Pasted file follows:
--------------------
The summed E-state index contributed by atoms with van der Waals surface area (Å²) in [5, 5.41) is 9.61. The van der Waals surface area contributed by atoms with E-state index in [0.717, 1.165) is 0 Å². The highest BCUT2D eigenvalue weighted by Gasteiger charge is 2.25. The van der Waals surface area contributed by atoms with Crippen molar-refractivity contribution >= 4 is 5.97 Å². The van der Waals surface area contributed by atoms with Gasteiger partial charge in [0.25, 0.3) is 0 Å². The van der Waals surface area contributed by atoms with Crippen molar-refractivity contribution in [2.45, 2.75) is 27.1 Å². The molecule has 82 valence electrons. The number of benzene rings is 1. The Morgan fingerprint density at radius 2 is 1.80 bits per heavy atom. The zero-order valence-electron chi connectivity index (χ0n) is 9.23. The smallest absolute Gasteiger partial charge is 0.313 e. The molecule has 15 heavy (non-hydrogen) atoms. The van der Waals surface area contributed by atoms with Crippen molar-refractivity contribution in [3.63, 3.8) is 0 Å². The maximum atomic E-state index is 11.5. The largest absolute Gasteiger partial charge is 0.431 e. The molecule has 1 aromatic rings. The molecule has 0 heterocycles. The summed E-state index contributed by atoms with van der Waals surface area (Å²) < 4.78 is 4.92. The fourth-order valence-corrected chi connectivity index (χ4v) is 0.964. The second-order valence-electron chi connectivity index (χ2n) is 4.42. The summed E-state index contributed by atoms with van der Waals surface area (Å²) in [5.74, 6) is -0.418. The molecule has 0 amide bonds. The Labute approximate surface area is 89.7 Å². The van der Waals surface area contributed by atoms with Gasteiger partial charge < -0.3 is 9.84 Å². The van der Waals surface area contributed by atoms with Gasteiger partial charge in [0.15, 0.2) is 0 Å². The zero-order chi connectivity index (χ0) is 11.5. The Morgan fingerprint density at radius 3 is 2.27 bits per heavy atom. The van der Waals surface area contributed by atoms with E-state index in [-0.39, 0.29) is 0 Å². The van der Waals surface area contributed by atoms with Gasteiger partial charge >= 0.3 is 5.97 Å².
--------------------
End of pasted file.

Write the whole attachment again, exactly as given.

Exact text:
The summed E-state index contributed by atoms with van der Waals surface area (Å²) in [5, 5.41) is 9.61. The van der Waals surface area contributed by atoms with E-state index in [0.717, 1.165) is 0 Å². The highest BCUT2D eigenvalue weighted by Gasteiger charge is 2.25. The van der Waals surface area contributed by atoms with Crippen molar-refractivity contribution >= 4 is 5.97 Å². The van der Waals surface area contributed by atoms with Gasteiger partial charge in [0.25, 0.3) is 0 Å². The van der Waals surface area contributed by atoms with Crippen molar-refractivity contribution in [2.45, 2.75) is 27.1 Å². The molecule has 82 valence electrons. The number of benzene rings is 1. The Morgan fingerprint density at radius 2 is 1.80 bits per heavy atom. The zero-order valence-electron chi connectivity index (χ0n) is 9.23. The smallest absolute Gasteiger partial charge is 0.313 e. The molecule has 15 heavy (non-hydrogen) atoms. The van der Waals surface area contributed by atoms with Crippen molar-refractivity contribution in [3.63, 3.8) is 0 Å². The maximum atomic E-state index is 11.5. The largest absolute Gasteiger partial charge is 0.431 e. The molecule has 1 aromatic rings. The molecule has 0 heterocycles. The summed E-state index contributed by atoms with van der Waals surface area (Å²) < 4.78 is 4.92. The fourth-order valence-corrected chi connectivity index (χ4v) is 0.964. The second-order valence-electron chi connectivity index (χ2n) is 4.42. The summed E-state index contributed by atoms with van der Waals surface area (Å²) in [5.74, 6) is -0.418. The molecule has 0 amide bonds. The Labute approximate surface area is 89.7 Å². The van der Waals surface area contributed by atoms with Gasteiger partial charge < -0.3 is 9.84 Å². The van der Waals surface area contributed by atoms with Gasteiger partial charge in [0.15, 0.2) is 0 Å². The zero-order chi connectivity index (χ0) is 11.5. The Morgan fingerprint density at radius 3 is 2.27 bits per heavy atom. The van der Waals surface area contributed by atoms with E-state index in [-0.39, 0.29) is 0 Å². The van der Waals surface area contributed by atoms with Gasteiger partial charge >= 0.3 is 5.97 Å².